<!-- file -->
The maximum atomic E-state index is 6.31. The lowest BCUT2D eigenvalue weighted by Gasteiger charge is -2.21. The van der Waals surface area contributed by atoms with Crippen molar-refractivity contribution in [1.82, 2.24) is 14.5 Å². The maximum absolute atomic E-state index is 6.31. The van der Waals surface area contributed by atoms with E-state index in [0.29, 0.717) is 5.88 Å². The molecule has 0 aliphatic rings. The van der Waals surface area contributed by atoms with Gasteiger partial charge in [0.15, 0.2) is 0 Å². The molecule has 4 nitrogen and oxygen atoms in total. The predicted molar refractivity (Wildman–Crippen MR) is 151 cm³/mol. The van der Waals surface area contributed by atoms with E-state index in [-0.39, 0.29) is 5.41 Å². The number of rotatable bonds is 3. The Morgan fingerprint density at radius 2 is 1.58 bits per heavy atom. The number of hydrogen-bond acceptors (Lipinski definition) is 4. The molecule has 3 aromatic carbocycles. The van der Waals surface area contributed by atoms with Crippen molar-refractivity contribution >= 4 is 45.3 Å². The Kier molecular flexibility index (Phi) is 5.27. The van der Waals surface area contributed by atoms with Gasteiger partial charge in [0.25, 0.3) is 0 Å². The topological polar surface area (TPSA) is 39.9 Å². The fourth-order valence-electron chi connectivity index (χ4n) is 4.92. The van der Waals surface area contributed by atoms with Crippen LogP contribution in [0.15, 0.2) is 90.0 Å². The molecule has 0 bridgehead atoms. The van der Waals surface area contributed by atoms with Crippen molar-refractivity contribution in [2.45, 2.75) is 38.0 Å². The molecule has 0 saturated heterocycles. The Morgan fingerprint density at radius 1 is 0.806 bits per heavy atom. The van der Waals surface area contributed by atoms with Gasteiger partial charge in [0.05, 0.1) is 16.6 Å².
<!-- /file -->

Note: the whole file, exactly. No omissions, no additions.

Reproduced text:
The maximum atomic E-state index is 6.31. The lowest BCUT2D eigenvalue weighted by Gasteiger charge is -2.21. The van der Waals surface area contributed by atoms with Crippen molar-refractivity contribution in [1.82, 2.24) is 14.5 Å². The maximum absolute atomic E-state index is 6.31. The van der Waals surface area contributed by atoms with E-state index in [0.29, 0.717) is 5.88 Å². The molecule has 0 aliphatic rings. The van der Waals surface area contributed by atoms with Gasteiger partial charge in [0.15, 0.2) is 0 Å². The molecule has 4 nitrogen and oxygen atoms in total. The predicted molar refractivity (Wildman–Crippen MR) is 151 cm³/mol. The van der Waals surface area contributed by atoms with E-state index in [-0.39, 0.29) is 5.41 Å². The number of rotatable bonds is 3. The Morgan fingerprint density at radius 2 is 1.58 bits per heavy atom. The number of hydrogen-bond acceptors (Lipinski definition) is 4. The molecule has 3 aromatic carbocycles. The van der Waals surface area contributed by atoms with Crippen molar-refractivity contribution >= 4 is 45.3 Å². The Kier molecular flexibility index (Phi) is 5.27. The van der Waals surface area contributed by atoms with Gasteiger partial charge in [0.25, 0.3) is 0 Å². The topological polar surface area (TPSA) is 39.9 Å². The fourth-order valence-electron chi connectivity index (χ4n) is 4.92. The van der Waals surface area contributed by atoms with Crippen LogP contribution in [0.15, 0.2) is 90.0 Å². The molecule has 0 bridgehead atoms. The van der Waals surface area contributed by atoms with Crippen molar-refractivity contribution in [2.45, 2.75) is 38.0 Å². The molecule has 0 saturated heterocycles. The Morgan fingerprint density at radius 1 is 0.806 bits per heavy atom. The van der Waals surface area contributed by atoms with Gasteiger partial charge in [0.05, 0.1) is 16.6 Å².